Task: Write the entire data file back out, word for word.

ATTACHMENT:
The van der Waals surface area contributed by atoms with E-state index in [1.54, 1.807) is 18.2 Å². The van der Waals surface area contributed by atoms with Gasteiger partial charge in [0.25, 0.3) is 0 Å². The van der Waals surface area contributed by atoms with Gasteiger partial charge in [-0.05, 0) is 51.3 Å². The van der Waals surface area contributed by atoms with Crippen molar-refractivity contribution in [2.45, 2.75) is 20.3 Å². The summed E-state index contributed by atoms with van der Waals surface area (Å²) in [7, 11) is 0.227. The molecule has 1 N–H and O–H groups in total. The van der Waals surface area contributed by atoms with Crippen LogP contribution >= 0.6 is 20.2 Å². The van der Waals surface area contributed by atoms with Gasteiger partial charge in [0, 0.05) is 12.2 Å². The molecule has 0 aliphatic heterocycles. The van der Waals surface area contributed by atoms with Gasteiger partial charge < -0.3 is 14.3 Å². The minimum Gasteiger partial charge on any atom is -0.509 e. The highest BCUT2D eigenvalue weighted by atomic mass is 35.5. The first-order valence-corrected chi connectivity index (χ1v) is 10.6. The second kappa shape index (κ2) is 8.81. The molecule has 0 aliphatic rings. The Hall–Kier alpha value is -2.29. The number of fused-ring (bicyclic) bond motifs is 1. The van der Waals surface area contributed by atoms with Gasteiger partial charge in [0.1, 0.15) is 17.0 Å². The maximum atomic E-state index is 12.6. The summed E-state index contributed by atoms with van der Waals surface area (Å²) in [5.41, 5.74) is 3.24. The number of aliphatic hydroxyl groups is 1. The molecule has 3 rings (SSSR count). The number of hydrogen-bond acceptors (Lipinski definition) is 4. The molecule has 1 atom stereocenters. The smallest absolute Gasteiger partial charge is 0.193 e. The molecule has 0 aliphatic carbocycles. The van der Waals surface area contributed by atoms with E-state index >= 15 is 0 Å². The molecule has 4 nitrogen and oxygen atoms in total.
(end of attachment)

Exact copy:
The van der Waals surface area contributed by atoms with E-state index in [1.54, 1.807) is 18.2 Å². The van der Waals surface area contributed by atoms with Gasteiger partial charge in [0.25, 0.3) is 0 Å². The van der Waals surface area contributed by atoms with Gasteiger partial charge in [-0.05, 0) is 51.3 Å². The van der Waals surface area contributed by atoms with Crippen molar-refractivity contribution in [2.45, 2.75) is 20.3 Å². The summed E-state index contributed by atoms with van der Waals surface area (Å²) in [7, 11) is 0.227. The molecule has 1 N–H and O–H groups in total. The van der Waals surface area contributed by atoms with Crippen LogP contribution >= 0.6 is 20.2 Å². The van der Waals surface area contributed by atoms with Gasteiger partial charge in [0, 0.05) is 12.2 Å². The molecule has 0 aliphatic heterocycles. The van der Waals surface area contributed by atoms with Gasteiger partial charge < -0.3 is 14.3 Å². The minimum Gasteiger partial charge on any atom is -0.509 e. The highest BCUT2D eigenvalue weighted by atomic mass is 35.5. The first-order valence-corrected chi connectivity index (χ1v) is 10.6. The second kappa shape index (κ2) is 8.81. The molecule has 0 aliphatic rings. The Hall–Kier alpha value is -2.29. The number of fused-ring (bicyclic) bond motifs is 1. The van der Waals surface area contributed by atoms with Gasteiger partial charge in [0.1, 0.15) is 17.0 Å². The maximum atomic E-state index is 12.6. The summed E-state index contributed by atoms with van der Waals surface area (Å²) in [5.41, 5.74) is 3.24. The number of aliphatic hydroxyl groups is 1. The molecule has 3 rings (SSSR count). The number of hydrogen-bond acceptors (Lipinski definition) is 4. The molecule has 1 atom stereocenters. The smallest absolute Gasteiger partial charge is 0.193 e. The molecule has 0 aliphatic carbocycles. The van der Waals surface area contributed by atoms with E-state index >= 15 is 0 Å². The molecule has 4 nitrogen and oxygen atoms in total.